You’ve known it four times now, the way my body sprawls all out for a baby. To my surprise and possibly also to yours, I would grow, skin stretch, and you still found me what you wanted. But even then, even though I believe what you say about me, that you want my round legs, I see the sparkle in you as I shrink back down.
Jude asks, “Mama, why is your belly still big?” And I give him whiplash with my response, “Because 4 human beings have lived inside me!” Poor guy. But with you, I don’t lash, don’t feel the need to explain. Natural childbirth has a way of producing awe, giving new definitions.
New definitions or not, though, sometimes I just don’t feel it, the sexy, so lately I prescribed to myself what I think might help. New underwear, I need it. Will you glory in the day that the stretched-out maternity panties exit the building? I see that sparkle when I say I’d like to visit Victoria’s Secret. Yes, I see it,and I love that sideways grin, that thick beard. See? It’s working already!
But then I visit the store, and out of principle, I can’t buy – their marketing to 13 year olds instead of grown women old enough to sign a marriage certificate. Weeks later, I finally stumble on the perfect combination of comfortable sexy, some that won’t remind me of themselves all day long, but that you wouldn’t mind seeing in the laundry pile.
I’m so excited. No, they’re not hot pink or red, but they’re pretty. It’s going to work, I think.
So I put them in the washing machine as soon as I get home. You’re going to love this.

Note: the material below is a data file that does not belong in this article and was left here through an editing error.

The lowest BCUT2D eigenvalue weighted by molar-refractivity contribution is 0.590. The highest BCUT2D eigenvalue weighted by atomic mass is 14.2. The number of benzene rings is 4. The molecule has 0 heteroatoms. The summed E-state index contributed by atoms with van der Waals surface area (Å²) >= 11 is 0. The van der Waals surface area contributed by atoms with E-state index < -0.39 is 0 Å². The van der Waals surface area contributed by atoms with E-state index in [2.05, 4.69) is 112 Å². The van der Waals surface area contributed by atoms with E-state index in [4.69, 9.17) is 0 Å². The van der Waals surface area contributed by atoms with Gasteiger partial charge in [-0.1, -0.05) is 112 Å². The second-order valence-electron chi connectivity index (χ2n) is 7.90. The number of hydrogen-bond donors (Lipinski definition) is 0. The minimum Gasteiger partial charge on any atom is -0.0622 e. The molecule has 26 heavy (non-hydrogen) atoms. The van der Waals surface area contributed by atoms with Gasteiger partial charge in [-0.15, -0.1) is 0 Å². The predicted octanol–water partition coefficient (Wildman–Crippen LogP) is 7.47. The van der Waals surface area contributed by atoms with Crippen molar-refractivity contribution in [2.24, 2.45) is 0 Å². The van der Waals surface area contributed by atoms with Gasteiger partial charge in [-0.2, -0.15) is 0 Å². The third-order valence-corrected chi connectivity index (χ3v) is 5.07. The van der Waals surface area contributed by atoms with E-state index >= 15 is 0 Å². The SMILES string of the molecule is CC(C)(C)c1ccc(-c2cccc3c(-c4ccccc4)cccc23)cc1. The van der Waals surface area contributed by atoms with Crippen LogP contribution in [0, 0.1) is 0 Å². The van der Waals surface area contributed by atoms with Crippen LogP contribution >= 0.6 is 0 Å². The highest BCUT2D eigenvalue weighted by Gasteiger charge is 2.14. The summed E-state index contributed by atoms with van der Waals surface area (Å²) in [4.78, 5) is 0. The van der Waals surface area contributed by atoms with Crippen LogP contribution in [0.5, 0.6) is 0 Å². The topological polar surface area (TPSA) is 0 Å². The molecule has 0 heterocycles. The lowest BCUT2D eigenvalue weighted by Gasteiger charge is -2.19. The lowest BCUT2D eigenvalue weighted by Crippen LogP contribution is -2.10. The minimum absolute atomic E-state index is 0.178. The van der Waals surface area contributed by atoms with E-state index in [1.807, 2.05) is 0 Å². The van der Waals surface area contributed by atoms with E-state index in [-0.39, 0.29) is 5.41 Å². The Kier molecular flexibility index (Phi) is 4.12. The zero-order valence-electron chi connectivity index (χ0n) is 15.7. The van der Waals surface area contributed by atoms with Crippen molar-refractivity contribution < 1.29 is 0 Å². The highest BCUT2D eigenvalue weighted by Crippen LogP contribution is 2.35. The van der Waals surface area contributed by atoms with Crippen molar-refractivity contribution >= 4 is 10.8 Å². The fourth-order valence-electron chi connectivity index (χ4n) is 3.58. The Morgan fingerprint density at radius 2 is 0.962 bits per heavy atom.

Yet as I stack the laundry, one pair after another held up in the sun, I realize that one of our precious children, the one who inherited my ravenous love for chocolate, had stuffed his pockets with my Christmas dark chocolate, and I had forgotten to check pockets. Splotches, streaks even, of brown chocolate speckle everything, the delicate lace of it all.
And Seth, I’m just going to have to wear it anyway, these chocolate stains, my extra skin, good gravy, my hair, the peanut-butter sun spot. But I know my jeans look good, enough. I listened when my Mama said that I’ll hit my 50’s, and I’ll remember this body, and I’ll call it beautiful. “Appreciate it, girl,” she said.
So yes, you’ve rejoiced well in the wife of your youth, but I declare, you’ll rejoice in her more fully as she ages – somewhat because she’s more full, as in filled out, but also? She’s full of knowledge, the years of working at it, the slow-reaching steadfastness, the secrets we’ve made together, and then the ones that aren’t so secret, the ones who run around here filling their pockets with chocolate.
More this year than the last. More of it all,
Seth and I are going to start recording it as best we can, staking a claim so we’ll remember, writing it out so we’ll better understand and so others will know that we’re all strange, just trying to work it out as we go. If marriage is hard work, and it is, then doesn’t it make sense that we would share the work we’ve done so younger couples would be encouraged, and so those looking for spouses would see the red flags they need to see?
If you’ve written about marriage lately, would you put a link in the comments so others can find it? We’ll be doing this in some form every Monday, writing on the funny and the serious of marriage, so be thinking on it. Let us know there, too, just what you’ve been learning. Have you written to your spouse lately?